Research Facilities: The brand new, and quite beautiful, orange-and-blue UF Research and Academic Center at Lake Nona is now open. This is an extraordinary facility that include educational space for the College of Pharmacy, specialized clinical and laboratory research space for the colleges of Medicine and Pharmacy and space for clinical trials for the Institute on Aging. Construction on the Clinical and Translational Research Building is virtually completed and will open in the March to April time frame. This will house the Institute on Aging, the Clinical and Translational Science Institute headquarters, the General Clinical Research Unit, the Department of Epidemiology and the Department of Biostatistics and several specific clinical research programs. The Animal Care Services facilities has been significantly enhanced by the recent renovation of its infectious disease facility, which will afford investigators within the colleges of Medicine and Veterinary Sciences the opportunity to carry out important infectious disease research.
Research Programs: 2013 will bring tremendous opportunities to solidify and expand how we work together across our education, research and health-care enterprises to make the UF Academic Health Center one of the best venues for fundamental discoveries, and for diagnostic technologies, medical treatments, health interventions and policies that will improve health across Florida.
The great growth that has occurred in the research base of the UF Academic Health Center presents us with a tremendous opportunity to build on this momentum in 2013. With the recruitment of Dr. Patrick Concannon to head the Genetics Institute, we will see an even greater linkage between genetics, genomics and medicine. In the Institute on Aging, researchers are studying the effects of physical wellness and active lifestyle on healthy cognitive aging. Complimenting the strong clinical area of addiction medicine within the UF Academic Health Center, there is a strong foci of investigators exploring the fundamental basis of addiction. Researchers from multiple UF Academic Health Center colleges are working on the impact of neuromuscular disease on respiratory function. Recent hires in the areas of infectious disease, immunology and innate immunity are expanding our understanding of key pathways to inflammation and cancer. Building on our strong foundation in virology research we are making significant strides in the treatments options for HIV, HSV, HCV, HPV and others. Indeed, 2013 will be a year of great discovery.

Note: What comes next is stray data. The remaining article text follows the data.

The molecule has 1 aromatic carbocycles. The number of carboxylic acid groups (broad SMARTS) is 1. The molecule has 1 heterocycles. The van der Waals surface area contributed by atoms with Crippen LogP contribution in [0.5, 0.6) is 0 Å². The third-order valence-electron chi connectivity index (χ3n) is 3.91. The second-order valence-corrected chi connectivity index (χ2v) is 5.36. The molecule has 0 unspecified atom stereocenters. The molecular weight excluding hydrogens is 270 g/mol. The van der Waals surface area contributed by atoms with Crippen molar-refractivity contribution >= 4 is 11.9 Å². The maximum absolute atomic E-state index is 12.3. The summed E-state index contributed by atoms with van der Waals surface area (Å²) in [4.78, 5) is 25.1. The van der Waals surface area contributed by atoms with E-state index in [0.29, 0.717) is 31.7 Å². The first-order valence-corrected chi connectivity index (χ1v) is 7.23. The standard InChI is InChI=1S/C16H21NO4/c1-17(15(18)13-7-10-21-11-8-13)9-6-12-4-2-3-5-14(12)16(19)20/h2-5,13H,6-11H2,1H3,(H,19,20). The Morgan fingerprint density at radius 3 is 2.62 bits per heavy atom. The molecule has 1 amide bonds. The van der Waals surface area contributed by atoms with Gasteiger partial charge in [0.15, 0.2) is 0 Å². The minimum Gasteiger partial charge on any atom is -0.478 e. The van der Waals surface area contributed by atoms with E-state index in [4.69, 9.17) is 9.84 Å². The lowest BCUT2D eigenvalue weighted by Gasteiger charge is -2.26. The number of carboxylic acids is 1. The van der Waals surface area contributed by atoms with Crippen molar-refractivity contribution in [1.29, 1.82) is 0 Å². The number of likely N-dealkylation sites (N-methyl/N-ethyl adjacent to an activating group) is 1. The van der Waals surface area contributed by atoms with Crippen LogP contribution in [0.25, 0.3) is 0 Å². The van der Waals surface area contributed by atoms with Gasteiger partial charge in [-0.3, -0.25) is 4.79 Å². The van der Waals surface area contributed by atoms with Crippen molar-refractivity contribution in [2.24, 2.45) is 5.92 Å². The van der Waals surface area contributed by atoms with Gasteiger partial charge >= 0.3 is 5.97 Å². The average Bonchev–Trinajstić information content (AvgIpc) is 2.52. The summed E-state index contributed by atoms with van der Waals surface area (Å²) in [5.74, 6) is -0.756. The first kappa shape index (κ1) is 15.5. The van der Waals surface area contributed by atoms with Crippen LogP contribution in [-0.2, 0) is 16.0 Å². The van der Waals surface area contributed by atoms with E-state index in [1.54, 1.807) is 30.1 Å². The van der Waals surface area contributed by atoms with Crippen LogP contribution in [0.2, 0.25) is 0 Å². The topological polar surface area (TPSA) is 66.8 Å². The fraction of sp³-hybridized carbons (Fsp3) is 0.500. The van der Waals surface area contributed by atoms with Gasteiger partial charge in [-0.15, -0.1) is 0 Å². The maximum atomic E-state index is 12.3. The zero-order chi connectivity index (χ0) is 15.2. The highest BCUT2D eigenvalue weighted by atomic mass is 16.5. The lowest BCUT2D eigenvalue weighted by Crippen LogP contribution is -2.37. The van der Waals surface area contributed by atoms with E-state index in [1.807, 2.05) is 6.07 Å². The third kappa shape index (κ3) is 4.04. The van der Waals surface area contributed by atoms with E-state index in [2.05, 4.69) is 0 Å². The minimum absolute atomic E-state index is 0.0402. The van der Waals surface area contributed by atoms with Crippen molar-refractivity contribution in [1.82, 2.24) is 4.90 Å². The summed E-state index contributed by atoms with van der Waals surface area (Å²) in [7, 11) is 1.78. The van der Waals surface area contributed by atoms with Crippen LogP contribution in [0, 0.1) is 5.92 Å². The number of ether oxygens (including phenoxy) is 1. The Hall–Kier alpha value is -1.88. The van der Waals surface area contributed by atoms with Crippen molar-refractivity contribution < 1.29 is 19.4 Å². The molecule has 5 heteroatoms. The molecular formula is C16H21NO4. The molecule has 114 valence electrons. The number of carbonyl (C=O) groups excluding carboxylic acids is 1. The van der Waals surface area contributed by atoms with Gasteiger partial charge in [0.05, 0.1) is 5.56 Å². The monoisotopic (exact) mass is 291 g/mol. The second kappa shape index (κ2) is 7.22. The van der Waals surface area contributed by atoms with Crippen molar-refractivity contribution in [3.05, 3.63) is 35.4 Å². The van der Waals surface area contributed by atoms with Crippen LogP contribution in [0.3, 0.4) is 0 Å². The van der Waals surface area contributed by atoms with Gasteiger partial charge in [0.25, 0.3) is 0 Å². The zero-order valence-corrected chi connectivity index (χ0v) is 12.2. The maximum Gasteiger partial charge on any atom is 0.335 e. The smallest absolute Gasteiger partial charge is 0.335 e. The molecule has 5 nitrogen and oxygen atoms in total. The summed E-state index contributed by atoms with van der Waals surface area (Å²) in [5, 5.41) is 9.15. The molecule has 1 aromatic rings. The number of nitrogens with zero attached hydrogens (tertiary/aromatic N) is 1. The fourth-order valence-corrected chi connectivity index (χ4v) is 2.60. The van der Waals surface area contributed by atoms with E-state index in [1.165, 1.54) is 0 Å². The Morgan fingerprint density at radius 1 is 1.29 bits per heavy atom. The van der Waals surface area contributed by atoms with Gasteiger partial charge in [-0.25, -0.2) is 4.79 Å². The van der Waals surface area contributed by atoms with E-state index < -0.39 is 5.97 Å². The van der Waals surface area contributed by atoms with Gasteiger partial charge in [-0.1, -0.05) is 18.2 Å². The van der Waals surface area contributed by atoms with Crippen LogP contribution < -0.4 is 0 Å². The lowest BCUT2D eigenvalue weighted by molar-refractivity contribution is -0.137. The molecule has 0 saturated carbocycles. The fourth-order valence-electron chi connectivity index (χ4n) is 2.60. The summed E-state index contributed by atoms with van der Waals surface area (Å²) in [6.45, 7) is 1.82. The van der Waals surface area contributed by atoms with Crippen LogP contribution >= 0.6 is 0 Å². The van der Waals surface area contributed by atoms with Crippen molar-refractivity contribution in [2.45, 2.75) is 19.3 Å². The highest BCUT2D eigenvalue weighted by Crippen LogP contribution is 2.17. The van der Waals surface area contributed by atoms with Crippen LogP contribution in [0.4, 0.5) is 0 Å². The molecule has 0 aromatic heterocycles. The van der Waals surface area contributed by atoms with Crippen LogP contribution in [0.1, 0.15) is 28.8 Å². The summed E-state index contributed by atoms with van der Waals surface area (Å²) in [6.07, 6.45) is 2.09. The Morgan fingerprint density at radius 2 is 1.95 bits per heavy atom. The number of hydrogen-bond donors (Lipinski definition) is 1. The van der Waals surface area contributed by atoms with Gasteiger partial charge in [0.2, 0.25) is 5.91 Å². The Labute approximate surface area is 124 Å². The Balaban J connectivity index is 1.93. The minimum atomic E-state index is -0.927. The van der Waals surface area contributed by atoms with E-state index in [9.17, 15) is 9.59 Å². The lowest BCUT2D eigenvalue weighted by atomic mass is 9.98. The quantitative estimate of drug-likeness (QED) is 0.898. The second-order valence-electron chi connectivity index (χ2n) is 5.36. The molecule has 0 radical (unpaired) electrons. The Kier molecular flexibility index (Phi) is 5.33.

Several initiatives in 2013 will advance our leadership role nationally in strengthening the linkage between health research and patient care. First, the UF Consent2Share project, which offers patients an opportunity to share tissue leftover from their health-care visits for research and/or to be contacted about future research studies, will be expanded to our entire health-care system. Second, UF will continue its leadership in spurring the implementation of personalized medicine in our own health system and beyond. Third, we will strengthen our evolving focus on “implementation science,” an emerging field that is being increasingly supported by the National Institutes of Health, the Centers for Disease Control and Prevention, the Patient-Centered Outcomes Research Institute and other national agencies, and by the Global Fund, World Bank and the World Health Organization internationally. As defined by the Annual NIH Conference on Implementation and Dissemination, implementation is the use of strategies to adopt and integrate evidence-based health interventions that change practice patterns and improve health. Implementation science emphasizes outcomes that consumers, practitioners and communities value, and thus takes a patient- and community-centered approach.